What did you make of Terry Butcher as a man and as a manager?
I knew him from England days. A faultless pro who loves his football and has done a good job wherever he’s been. Absolutely a good man to work for – honest, straight-talking, the sort of thing we look for.
You played with Don Goodman, Kevin Ball, Gordon Armstrong> Any memories good or bad of any of your fellow Sunderland players?
I remember great spirit in the team. Unfortunately, as it turned out, I was not there for very long, did a job and would have liked to stay longer but then moved on. But I took some great memories with me.
How many goals did you score against SAFC and did any of them ever give you mixed feelings?
Quite a few. I remember scoring a hat trick, all three before half time, at the Baseball Ground (when Derby beat Sunderland 6-0 in the League Cup – ed). But no, no mixed feelings at the time; you’re a pro and go out to do your job. I was paid to play football. There must be a number of players who’ve ended up playing against their home town clubs and scoring. But I did get a bit of stick off the fans. I also scored a few goals for Birmingham against Sunderland, again to the annoyance of Sunderland supporters.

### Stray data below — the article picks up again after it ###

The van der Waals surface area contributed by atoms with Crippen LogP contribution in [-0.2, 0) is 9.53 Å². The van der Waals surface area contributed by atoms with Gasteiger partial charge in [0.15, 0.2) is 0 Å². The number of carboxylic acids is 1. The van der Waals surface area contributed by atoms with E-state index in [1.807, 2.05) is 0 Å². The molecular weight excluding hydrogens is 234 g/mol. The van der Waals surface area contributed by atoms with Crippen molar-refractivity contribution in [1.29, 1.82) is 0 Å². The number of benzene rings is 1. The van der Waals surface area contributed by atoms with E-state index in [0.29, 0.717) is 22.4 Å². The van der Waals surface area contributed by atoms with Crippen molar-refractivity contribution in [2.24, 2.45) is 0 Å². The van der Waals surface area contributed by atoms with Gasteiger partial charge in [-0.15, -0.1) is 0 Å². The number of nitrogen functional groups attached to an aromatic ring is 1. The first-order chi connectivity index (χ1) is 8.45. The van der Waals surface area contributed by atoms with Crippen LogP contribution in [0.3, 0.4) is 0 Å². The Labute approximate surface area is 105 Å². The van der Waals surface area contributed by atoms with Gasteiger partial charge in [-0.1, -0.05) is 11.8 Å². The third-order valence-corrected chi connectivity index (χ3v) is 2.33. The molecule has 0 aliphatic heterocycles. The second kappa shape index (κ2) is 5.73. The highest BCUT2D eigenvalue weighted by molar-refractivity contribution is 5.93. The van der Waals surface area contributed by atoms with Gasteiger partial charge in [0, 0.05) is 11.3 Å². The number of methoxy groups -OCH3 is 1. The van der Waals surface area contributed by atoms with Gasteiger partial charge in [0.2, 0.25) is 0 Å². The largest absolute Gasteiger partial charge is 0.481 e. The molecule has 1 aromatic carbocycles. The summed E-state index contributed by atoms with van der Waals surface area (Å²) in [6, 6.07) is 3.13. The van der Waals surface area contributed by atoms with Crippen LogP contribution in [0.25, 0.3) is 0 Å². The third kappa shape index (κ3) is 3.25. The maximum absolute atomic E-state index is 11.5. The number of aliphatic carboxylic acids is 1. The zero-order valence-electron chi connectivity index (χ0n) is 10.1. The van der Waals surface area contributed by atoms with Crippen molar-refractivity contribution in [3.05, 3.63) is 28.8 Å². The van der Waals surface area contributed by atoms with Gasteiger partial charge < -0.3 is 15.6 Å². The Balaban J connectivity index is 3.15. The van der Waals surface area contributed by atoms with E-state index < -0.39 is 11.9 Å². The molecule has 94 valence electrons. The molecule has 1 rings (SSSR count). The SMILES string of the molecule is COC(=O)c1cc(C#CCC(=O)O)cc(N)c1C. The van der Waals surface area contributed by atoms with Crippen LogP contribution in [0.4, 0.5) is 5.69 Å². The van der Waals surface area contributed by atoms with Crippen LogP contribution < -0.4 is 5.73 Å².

What have been your best experiences in football?
As a Sunderland fan, beyond doubt the 1973 FA Cup Final. It was the first time I’d been to Wembley and to experience all that as a young lad of 14 remains one of the best times of my life. These are memories, like Monty’s double save, that will stay forever. As a player, it has to be turning out for England at Wembley. On management, let me just say it is a great honour to help run a club. I am very happy at MK Dons; it’s a fantastic club.
And do you consider yourself a SAFC fan or as a professional do you have to overcome hometown roots and emotions and just concentrate on your own club?
They are my team and always will be. I have been proud to be a part of wherever I have gone in the game. Obviously as you get older the fanaticism wears off a little but it’s still the first result I look for and I always want them to do well.